Geomorphology: Rachel Glade Research Group

Understanding blocky landscapes requires knowledge of the processes that release blocks from fracture or joint-segmented bedrock, transport of those blocks downslope, interruption of flow of the mobile regolith by the presence of blocks, and the reduction of block size by weathering.

Many landscapes sport hillslopes that are dotted with blocks of rock.  Rather than being smooth and convex up, they have sharp edges that form scarps that serve as the source of the blocks. We are addressing the evolution of such landscapes, including hogbacks and flatirons in sedimentary rock (photo 1), dikes in volcanic terrain, and lumpy outcrop-riddled hills in crystalline terrain (photo 2). Using a combination of field work, experiments and numerical modeling, I am interested in untangling feedbacks between the transport and weathering of blocks of hard rock and mobile regolith, and how these interactions govern the evolution of the topography to produce specific, often iconic, landscape features.

Image: Understanding blocky landscapes requires knowledge of the processes that release blocks from fracture or joint-segmented bedrock, transport of those blocks downslope, interruption of flow of the mobile regolith by the presence of blocks, and the reduction of block size by weathering.

This group is tagged with:

Geomorphology

Activities & Findings
People
  • Hogback

    Photo 1. Hogbacks to the west of Boulder, looking north.  Cretaceous sandstones dominate east-dipping structure. Shales stratigraphically above the sandstones form low-relief edge of the High Plains.  Photo: R.S. Anderson

    lumpy outcrop-riddled hills

    Photo 2. Deep gorge of Boulder Creek immediately west of Boulder, looking WSW.  Boulder Canyon is etched into photo 2. the Boulder Creek granodiorite, with steep rocky walls bounding the bedrock stream.  Hillslopes are dotted with outcrops.  Outside the inner canyon the landscape displays lower relief, although the hills remain rocky.  Photo: R.S. Anderson

    Figure 2: Dike at Shiprock, NM

    This project, initiated as a CZO project and now funded with a separate NSF grant, will entail three distinct sets of tasks. 1) Targeted fieldwork will include measurements of fracture density, block distribution, soil thickness, and slope profiles in blocky hillslope environments. Measurements of soil thickness around rocky outcrops will constrain 2D models of soil flow. Fortunately, suitable hillslopes near Boulder represent a variety of geologic structures, from dipping sedimentary rocks to randomly fractured crystalline rocks. I have also identified and begun work at an ideal field site for the vertical end-member at Shiprock, NM. There, blocks of basalt derived from several many-km long vertical dikes armor straight-to-concave shale hillslopes (Figure 2). This summer I collected laser surveys of slope profiles, as well as measurements of block distribution using image analysis. Field measurements will ultimately constrain numerical models, as well as inform conceptual models of blocky hillslope processes.

    Figure 3: Soil buildup upslope of two blocks, and development of wakes downslope

    2) Physical experiments will allow us to explore transport mechanics and the dependence of sediment flux on gradient on a heterogeneous hillslope. We will use a combination of a soil analog (Kinetic Sand) and micro-blocks of rock to build a “rocky” hillslope that will then be disturbed with a vibrating motor to mimic hillslope “creep” transport processes; resulting video and particle tracking using ImageJ software will illuminate the patterns of motion. Further experiments will explore the mechanisms of soil flow in response to rain events using a small sloping basin and misters. We will explore the processes of wetting and drying as well as viscous flow. 3) Numerical Modeling Using field and experimental data, we will develop 1D and 2D numerical models in MATLAB to explore the evolution of blocky hillslopes. We face two main challenges in developing this model. First, we must represent the initiation of motion of blocks of rock through processes such as toppling, sliding, and loosening due to tree roots. Once released, the subsequent downslope transport of blocks both large and small must be tracked. Geologic structure will be incorporated through choice of fracture spacing and orientation in the model domain. The challenge lies in marrying the efficiency of continuum models of soil motion with those that allow treatment of individual particles. I have made preliminary models of hillslope evolution at Shiprock, NM that can capture differential weathering of basalt and shale, the transport of soil by wetting and drying, and 2D soil flow around a block (Figure 3). This latter model suggests one way in which the presence of blocks can alter soil flux, and therefore the profile of rocky hillslopes.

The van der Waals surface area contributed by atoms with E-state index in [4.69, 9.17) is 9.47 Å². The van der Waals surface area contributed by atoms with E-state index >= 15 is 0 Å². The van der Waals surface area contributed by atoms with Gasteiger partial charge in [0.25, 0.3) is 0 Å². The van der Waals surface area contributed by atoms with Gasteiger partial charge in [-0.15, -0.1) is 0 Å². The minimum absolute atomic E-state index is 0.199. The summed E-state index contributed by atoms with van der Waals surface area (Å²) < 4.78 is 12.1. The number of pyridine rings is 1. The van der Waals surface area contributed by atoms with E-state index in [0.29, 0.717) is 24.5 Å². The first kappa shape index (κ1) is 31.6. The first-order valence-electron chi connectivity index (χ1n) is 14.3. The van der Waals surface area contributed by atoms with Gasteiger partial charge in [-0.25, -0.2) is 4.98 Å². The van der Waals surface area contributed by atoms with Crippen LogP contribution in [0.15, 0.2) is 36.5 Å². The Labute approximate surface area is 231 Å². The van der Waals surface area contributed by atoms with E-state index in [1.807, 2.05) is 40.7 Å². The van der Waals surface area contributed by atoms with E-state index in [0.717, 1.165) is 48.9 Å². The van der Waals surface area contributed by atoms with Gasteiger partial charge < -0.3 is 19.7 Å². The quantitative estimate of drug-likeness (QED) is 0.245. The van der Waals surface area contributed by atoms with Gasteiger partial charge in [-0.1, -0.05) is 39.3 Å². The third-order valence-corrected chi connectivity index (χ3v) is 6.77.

Photo 1. Hogbacks to the west of Boulder, looking north.  Cretaceous sandstones dominate east-dipping structure. Shales stratigraphically above the sandstones form low-relief edge of the High Plains.  Photo: R.S. Anderson

    Photo 2. Deep gorge of Boulder Creek immediately west of Boulder, looking WSW.  Boulder Canyon is etched into photo 2. the Boulder Creek granodiorite, with steep rocky walls bounding the bedrock stream.  Hillslopes are dotted with outcrops.  Outside the inner canyon the landscape displays lower relief, although the hills remain rocky.  Photo: R.S. Anderson

    Figure 2: Dike at Shiprock, NM

    Figure 3: Soil buildup upslope of two blocks, and development of wakes downslope

  • Contacts

    2 People

    Robert Anderson

    INVESTIGATOR

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    INSTAAR
    CU-Boulder
    Geomorphology, mechanics and timing of landscape evolution.

    Rachel Glade

    GRAD STUDENT

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    Geomorphology